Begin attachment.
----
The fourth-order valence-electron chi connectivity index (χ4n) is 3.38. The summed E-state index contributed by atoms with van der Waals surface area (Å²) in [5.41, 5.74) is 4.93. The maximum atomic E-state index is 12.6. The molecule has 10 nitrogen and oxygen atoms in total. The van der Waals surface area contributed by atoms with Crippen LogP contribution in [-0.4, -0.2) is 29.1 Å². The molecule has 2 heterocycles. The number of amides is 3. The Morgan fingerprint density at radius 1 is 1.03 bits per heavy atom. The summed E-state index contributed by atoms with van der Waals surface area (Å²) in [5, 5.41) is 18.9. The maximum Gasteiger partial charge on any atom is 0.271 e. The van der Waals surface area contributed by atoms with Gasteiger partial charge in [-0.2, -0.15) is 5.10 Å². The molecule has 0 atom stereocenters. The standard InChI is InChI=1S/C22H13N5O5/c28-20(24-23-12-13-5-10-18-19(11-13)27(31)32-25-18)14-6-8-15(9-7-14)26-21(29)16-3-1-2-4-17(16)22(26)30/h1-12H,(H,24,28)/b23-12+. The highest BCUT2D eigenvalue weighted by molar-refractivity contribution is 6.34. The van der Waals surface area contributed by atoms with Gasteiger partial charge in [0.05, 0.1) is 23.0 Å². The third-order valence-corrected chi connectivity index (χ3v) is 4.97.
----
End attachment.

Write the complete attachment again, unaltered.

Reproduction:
The fourth-order valence-electron chi connectivity index (χ4n) is 3.38. The summed E-state index contributed by atoms with van der Waals surface area (Å²) in [5.41, 5.74) is 4.93. The maximum atomic E-state index is 12.6. The molecule has 10 nitrogen and oxygen atoms in total. The van der Waals surface area contributed by atoms with Crippen LogP contribution in [-0.4, -0.2) is 29.1 Å². The molecule has 2 heterocycles. The number of amides is 3. The Morgan fingerprint density at radius 1 is 1.03 bits per heavy atom. The summed E-state index contributed by atoms with van der Waals surface area (Å²) in [5, 5.41) is 18.9. The maximum Gasteiger partial charge on any atom is 0.271 e. The van der Waals surface area contributed by atoms with Gasteiger partial charge in [-0.2, -0.15) is 5.10 Å². The molecule has 0 atom stereocenters. The standard InChI is InChI=1S/C22H13N5O5/c28-20(24-23-12-13-5-10-18-19(11-13)27(31)32-25-18)14-6-8-15(9-7-14)26-21(29)16-3-1-2-4-17(16)22(26)30/h1-12H,(H,24,28)/b23-12+. The highest BCUT2D eigenvalue weighted by molar-refractivity contribution is 6.34. The van der Waals surface area contributed by atoms with Gasteiger partial charge in [0.05, 0.1) is 23.0 Å². The third-order valence-corrected chi connectivity index (χ3v) is 4.97.